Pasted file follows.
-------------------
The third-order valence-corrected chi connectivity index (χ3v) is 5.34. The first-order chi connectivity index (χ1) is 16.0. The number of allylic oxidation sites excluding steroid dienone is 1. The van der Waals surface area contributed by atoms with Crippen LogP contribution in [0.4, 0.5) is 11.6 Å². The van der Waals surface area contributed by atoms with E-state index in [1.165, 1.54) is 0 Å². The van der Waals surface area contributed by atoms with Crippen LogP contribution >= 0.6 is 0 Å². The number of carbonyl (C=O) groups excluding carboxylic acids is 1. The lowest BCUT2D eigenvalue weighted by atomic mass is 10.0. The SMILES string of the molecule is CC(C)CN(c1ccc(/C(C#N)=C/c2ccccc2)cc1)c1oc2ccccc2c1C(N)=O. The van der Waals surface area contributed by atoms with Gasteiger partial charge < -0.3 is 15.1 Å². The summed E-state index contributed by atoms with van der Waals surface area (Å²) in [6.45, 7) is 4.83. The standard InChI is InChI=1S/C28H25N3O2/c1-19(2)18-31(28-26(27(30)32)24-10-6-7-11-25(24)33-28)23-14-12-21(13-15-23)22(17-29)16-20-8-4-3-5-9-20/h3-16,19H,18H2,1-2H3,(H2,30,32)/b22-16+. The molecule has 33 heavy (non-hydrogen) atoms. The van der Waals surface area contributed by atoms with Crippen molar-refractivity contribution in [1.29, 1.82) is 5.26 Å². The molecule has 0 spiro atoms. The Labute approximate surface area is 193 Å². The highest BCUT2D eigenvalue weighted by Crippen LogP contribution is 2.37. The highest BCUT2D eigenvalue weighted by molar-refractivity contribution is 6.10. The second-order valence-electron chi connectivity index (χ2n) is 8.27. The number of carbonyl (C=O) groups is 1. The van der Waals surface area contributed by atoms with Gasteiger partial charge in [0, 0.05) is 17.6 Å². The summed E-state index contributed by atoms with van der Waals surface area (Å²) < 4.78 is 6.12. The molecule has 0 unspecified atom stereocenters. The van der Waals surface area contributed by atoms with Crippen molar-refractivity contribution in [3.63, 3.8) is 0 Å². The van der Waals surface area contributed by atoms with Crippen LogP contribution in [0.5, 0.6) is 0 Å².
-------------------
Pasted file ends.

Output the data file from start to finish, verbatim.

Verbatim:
The third-order valence-corrected chi connectivity index (χ3v) is 5.34. The first-order chi connectivity index (χ1) is 16.0. The number of allylic oxidation sites excluding steroid dienone is 1. The van der Waals surface area contributed by atoms with Crippen LogP contribution in [0.4, 0.5) is 11.6 Å². The van der Waals surface area contributed by atoms with E-state index in [1.165, 1.54) is 0 Å². The van der Waals surface area contributed by atoms with Crippen LogP contribution >= 0.6 is 0 Å². The number of carbonyl (C=O) groups excluding carboxylic acids is 1. The lowest BCUT2D eigenvalue weighted by atomic mass is 10.0. The SMILES string of the molecule is CC(C)CN(c1ccc(/C(C#N)=C/c2ccccc2)cc1)c1oc2ccccc2c1C(N)=O. The van der Waals surface area contributed by atoms with Gasteiger partial charge < -0.3 is 15.1 Å². The summed E-state index contributed by atoms with van der Waals surface area (Å²) in [6.45, 7) is 4.83. The standard InChI is InChI=1S/C28H25N3O2/c1-19(2)18-31(28-26(27(30)32)24-10-6-7-11-25(24)33-28)23-14-12-21(13-15-23)22(17-29)16-20-8-4-3-5-9-20/h3-16,19H,18H2,1-2H3,(H2,30,32)/b22-16+. The molecule has 33 heavy (non-hydrogen) atoms. The van der Waals surface area contributed by atoms with Crippen molar-refractivity contribution in [1.29, 1.82) is 5.26 Å². The molecule has 0 spiro atoms. The Labute approximate surface area is 193 Å². The highest BCUT2D eigenvalue weighted by Crippen LogP contribution is 2.37. The highest BCUT2D eigenvalue weighted by molar-refractivity contribution is 6.10. The second-order valence-electron chi connectivity index (χ2n) is 8.27. The number of carbonyl (C=O) groups is 1. The van der Waals surface area contributed by atoms with Gasteiger partial charge in [0, 0.05) is 17.6 Å². The summed E-state index contributed by atoms with van der Waals surface area (Å²) < 4.78 is 6.12. The molecule has 0 unspecified atom stereocenters. The van der Waals surface area contributed by atoms with Crippen molar-refractivity contribution in [3.63, 3.8) is 0 Å². The van der Waals surface area contributed by atoms with Crippen LogP contribution in [0.5, 0.6) is 0 Å².